The locally owned restaurants in Los Angeles are among the small businesses that employ at least 7.1 million people in California. That’s 48.8% — nearly half — of the state’s private workforce. When business leaders support these local restaurants, LA’s people, industries, economy, and culture flourish.
When you funnel finances and resources into local restaurants, you’re supporting a major backbone of the local economy and the people who surround you. It’s an industry that supported my own family’s beginnings in this country and this city: My aunt was an immigrant from Taiwan who ran several Chinese restaurants in Los Angeles, and my grandmother also owned a restaurant that my mom worked at when she moved to LA.
Restauranteurs rely on working-class positions — from dishwashers and hosts to servers and prep cooks — to open their businesses every day. That’s a huge segment of the working population. Because these employees shop locally, supporting the restaurants that employ them means returning money to the same community. According to the Home Sweet Home: Pros’ Edition study, business-to-business purchases made at local companies more than doubled the money in the local economy versus at national chains.
The Social Payoff of Eating Local
In addition to the economic benefits, there’s also a social and cultural payoff. Immigrant populations, like my aunt and my grandmother, fill the majority of restaurant jobs. Because California has more foreign-born residents than any other state in the U.S., supporting local establishments contributes to a thriving ethnic immigrant population while leveraging an even more inclusive workforce. Today and throughout the city’s history, a vital community of immigrants contribute more than their share to LA’s economic health and cultural diversity.
When a city supports its local restaurants, those establishments become more profitable. This allows them to expand, increase staff, and build their core business. Additionally, restaurants can then explore sharing their flavors outside of LA through franchising or other opportunities. We’ve seen this effect when we partner with local restaurants.
The Local-Economy Ripple Effect
All of this creates a ripple effect. When a local restaurant sees an uptick in business, it’s inevitable that their own suppliers will see an increase in profitability as well. This is especially important for the local restaurant that sources food and supplies locally — which many can do thanks to shorter processing times and more unique products.
Local farmers can anticipate more orders, local dairy producers will see more business volume, and local meat purveyors can expect to provide more deliveries. Restaurant owners then feel pride for their local providers and know they’re supporting local as well. At Chewse, we work to make sure every local has a seat at the table through our Chewse to Give program, donating the untouched leftovers sourced from local restaurants back to the community.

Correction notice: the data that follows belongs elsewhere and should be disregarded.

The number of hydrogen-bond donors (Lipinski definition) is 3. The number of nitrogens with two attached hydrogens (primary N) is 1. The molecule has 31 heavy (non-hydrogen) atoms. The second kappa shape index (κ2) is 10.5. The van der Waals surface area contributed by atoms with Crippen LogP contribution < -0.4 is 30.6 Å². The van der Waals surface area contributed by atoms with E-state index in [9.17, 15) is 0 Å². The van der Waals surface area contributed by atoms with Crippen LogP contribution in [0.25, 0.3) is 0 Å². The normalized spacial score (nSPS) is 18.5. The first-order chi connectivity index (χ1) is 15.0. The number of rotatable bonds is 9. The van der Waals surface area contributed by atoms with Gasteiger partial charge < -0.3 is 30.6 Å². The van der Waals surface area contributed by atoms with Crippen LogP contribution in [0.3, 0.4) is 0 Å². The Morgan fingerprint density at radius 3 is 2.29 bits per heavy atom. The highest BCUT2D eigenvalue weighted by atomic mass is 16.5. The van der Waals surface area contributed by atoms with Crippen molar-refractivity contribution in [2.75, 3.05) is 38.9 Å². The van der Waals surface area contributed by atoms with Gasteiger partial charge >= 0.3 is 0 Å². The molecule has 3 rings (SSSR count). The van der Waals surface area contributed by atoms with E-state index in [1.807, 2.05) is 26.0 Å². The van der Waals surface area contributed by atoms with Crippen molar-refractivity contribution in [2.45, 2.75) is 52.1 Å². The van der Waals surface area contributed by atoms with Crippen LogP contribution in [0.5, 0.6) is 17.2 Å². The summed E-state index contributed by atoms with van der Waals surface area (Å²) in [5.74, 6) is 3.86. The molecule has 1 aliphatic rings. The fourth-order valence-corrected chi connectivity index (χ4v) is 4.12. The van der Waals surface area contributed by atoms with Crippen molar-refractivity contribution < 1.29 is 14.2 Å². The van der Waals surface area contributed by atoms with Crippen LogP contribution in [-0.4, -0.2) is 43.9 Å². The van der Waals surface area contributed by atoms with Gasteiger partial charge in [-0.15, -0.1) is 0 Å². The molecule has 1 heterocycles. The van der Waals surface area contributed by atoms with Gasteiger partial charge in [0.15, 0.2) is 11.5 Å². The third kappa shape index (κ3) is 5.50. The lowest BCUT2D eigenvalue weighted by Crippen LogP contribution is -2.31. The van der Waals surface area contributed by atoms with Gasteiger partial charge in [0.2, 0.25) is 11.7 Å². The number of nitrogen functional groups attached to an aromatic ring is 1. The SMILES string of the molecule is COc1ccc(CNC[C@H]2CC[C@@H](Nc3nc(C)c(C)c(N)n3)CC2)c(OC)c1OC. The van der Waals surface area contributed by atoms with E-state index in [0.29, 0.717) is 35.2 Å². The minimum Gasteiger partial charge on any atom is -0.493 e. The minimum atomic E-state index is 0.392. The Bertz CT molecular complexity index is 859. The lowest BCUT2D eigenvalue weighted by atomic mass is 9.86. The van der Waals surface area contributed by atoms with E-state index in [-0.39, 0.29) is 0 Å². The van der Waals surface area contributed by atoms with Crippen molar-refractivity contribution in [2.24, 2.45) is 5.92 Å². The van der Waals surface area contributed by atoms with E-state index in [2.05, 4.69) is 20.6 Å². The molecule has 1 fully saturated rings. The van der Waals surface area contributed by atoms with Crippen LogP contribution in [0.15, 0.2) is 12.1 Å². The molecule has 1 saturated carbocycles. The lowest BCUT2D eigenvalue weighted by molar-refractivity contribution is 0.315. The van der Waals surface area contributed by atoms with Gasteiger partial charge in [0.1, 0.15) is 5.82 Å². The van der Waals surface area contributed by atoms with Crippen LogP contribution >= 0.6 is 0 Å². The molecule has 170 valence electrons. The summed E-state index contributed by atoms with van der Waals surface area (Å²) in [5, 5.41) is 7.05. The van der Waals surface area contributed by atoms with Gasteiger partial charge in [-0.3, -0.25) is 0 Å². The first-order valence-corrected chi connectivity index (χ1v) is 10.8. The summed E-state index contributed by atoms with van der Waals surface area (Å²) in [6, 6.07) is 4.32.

Beyond the economy, however, eating local also enriches LA’s unique regional flavors and history. The traditional flavors brought by immigrants from Mexican and myriad East Asian and South Pacific cultures have shaped the city’s iconic foodways; local restaurants like our partner Little Fatty & Accomplice Bar bring their own flair to this traditional cuisine. Eating these foods means their flavors and traditions can be passed on to future generations.
3 Ways to Eat Local in Los Angeles
Calling on local restaurants bolsters LA’s economy and preserves its history. Here are three ways you can eat local in LA:
1. Break local bread with colleagues and clients. Eating together is a popular and effective team-building activity and a prime opportunity to engage local restaurants. Whether you use them as a venue for company events or to cater in-house meetings and celebrations, staying local makes the experience more meaningful.
2. Find a knowledgeable guide. There are tons of stellar restaurants where you work or live that are flying just under your radar. Call on a service that will help you explore the local tastes and flavors of a restaurant you may been overlooking. For example, we’ve partnered with Bay Cities Italian Deli & Bakery and Baby Blues BBQ and turned new diners on to their unique flavors. Catering services that call on local restaurants become a marketing platform for up-and-comers seeking to reach new customers.
3. Generate buzz. When ordering from a local restaurant, let everyone know about it. When you share the experience on your company’s social channels, you help the restaurant generate the buzz and attention they need in order to bring in new customers. Employees can quickly share the photos and reviews that help elevate a restaurant’s profile on services like Yelp and Google.
My family’s work in the local restaurant industry showed me firsthand exactly how eating locally helps restaurants serve food rich with their own histories and stories. The success of so many distinct restaurants shows that supporting them also bolsters LA’s economy, keeping the city vibrant, healthy, and diverse.
Tracy Lawrence is the founder and CEO of Chewse, a service that delivers family-style meals to offices from the best local restaurants. Her vision is to transform transactional drop-off delivery into an inclusive meal experience that also gives back through meal donations. Chewse operates in Los Angeles; San Francisco; Silicon Valley, California; Chicago; and Austin, Texas. She has raised $30 million for her company and feeds thousands daily. Tracy also mentors female founders in technology, working to fulfill her personal mission of building a more authentically connected world based on vulnerability as a leadership philosophy.